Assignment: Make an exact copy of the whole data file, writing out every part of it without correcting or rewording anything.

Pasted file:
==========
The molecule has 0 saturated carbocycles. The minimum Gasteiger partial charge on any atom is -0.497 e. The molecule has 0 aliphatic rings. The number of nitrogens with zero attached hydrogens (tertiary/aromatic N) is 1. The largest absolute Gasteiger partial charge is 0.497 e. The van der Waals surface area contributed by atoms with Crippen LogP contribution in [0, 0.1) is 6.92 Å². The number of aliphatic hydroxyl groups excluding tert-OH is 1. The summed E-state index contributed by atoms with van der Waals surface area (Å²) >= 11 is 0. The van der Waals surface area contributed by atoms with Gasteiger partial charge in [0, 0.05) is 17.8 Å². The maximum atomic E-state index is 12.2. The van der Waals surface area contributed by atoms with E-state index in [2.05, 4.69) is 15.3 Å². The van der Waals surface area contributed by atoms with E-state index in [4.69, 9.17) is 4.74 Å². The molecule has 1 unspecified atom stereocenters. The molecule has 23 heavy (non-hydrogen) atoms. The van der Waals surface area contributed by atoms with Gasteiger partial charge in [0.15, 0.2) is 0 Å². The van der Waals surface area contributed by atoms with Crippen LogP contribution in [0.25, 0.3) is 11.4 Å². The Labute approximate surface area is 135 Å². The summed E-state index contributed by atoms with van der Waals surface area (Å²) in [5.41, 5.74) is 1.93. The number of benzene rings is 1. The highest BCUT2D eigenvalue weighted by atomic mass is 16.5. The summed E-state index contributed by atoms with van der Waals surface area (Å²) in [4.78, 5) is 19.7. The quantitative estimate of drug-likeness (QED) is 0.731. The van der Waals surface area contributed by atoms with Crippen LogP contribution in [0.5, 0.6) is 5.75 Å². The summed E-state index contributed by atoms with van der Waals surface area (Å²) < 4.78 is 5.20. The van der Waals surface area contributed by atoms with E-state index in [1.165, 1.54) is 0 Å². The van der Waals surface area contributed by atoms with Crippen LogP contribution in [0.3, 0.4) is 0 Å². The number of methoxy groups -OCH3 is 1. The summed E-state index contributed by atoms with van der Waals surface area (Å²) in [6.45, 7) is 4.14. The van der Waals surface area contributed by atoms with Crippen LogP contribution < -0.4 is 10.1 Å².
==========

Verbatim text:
The molecule has 0 saturated carbocycles. The minimum Gasteiger partial charge on any atom is -0.497 e. The molecule has 0 aliphatic rings. The number of nitrogens with zero attached hydrogens (tertiary/aromatic N) is 1. The largest absolute Gasteiger partial charge is 0.497 e. The van der Waals surface area contributed by atoms with Crippen LogP contribution in [0, 0.1) is 6.92 Å². The number of aliphatic hydroxyl groups excluding tert-OH is 1. The summed E-state index contributed by atoms with van der Waals surface area (Å²) >= 11 is 0. The van der Waals surface area contributed by atoms with Gasteiger partial charge in [0, 0.05) is 17.8 Å². The maximum atomic E-state index is 12.2. The van der Waals surface area contributed by atoms with E-state index in [2.05, 4.69) is 15.3 Å². The van der Waals surface area contributed by atoms with E-state index in [4.69, 9.17) is 4.74 Å². The molecule has 1 unspecified atom stereocenters. The molecule has 23 heavy (non-hydrogen) atoms. The van der Waals surface area contributed by atoms with Gasteiger partial charge in [0.15, 0.2) is 0 Å². The van der Waals surface area contributed by atoms with Crippen LogP contribution in [0.25, 0.3) is 11.4 Å². The Labute approximate surface area is 135 Å². The summed E-state index contributed by atoms with van der Waals surface area (Å²) in [5.41, 5.74) is 1.93. The number of benzene rings is 1. The highest BCUT2D eigenvalue weighted by atomic mass is 16.5. The summed E-state index contributed by atoms with van der Waals surface area (Å²) in [4.78, 5) is 19.7. The quantitative estimate of drug-likeness (QED) is 0.731. The van der Waals surface area contributed by atoms with Crippen LogP contribution in [0.5, 0.6) is 5.75 Å². The summed E-state index contributed by atoms with van der Waals surface area (Å²) < 4.78 is 5.20. The van der Waals surface area contributed by atoms with E-state index in [1.165, 1.54) is 0 Å². The van der Waals surface area contributed by atoms with Crippen LogP contribution in [0.3, 0.4) is 0 Å². The number of methoxy groups -OCH3 is 1. The summed E-state index contributed by atoms with van der Waals surface area (Å²) in [6.45, 7) is 4.14. The van der Waals surface area contributed by atoms with Crippen LogP contribution < -0.4 is 10.1 Å².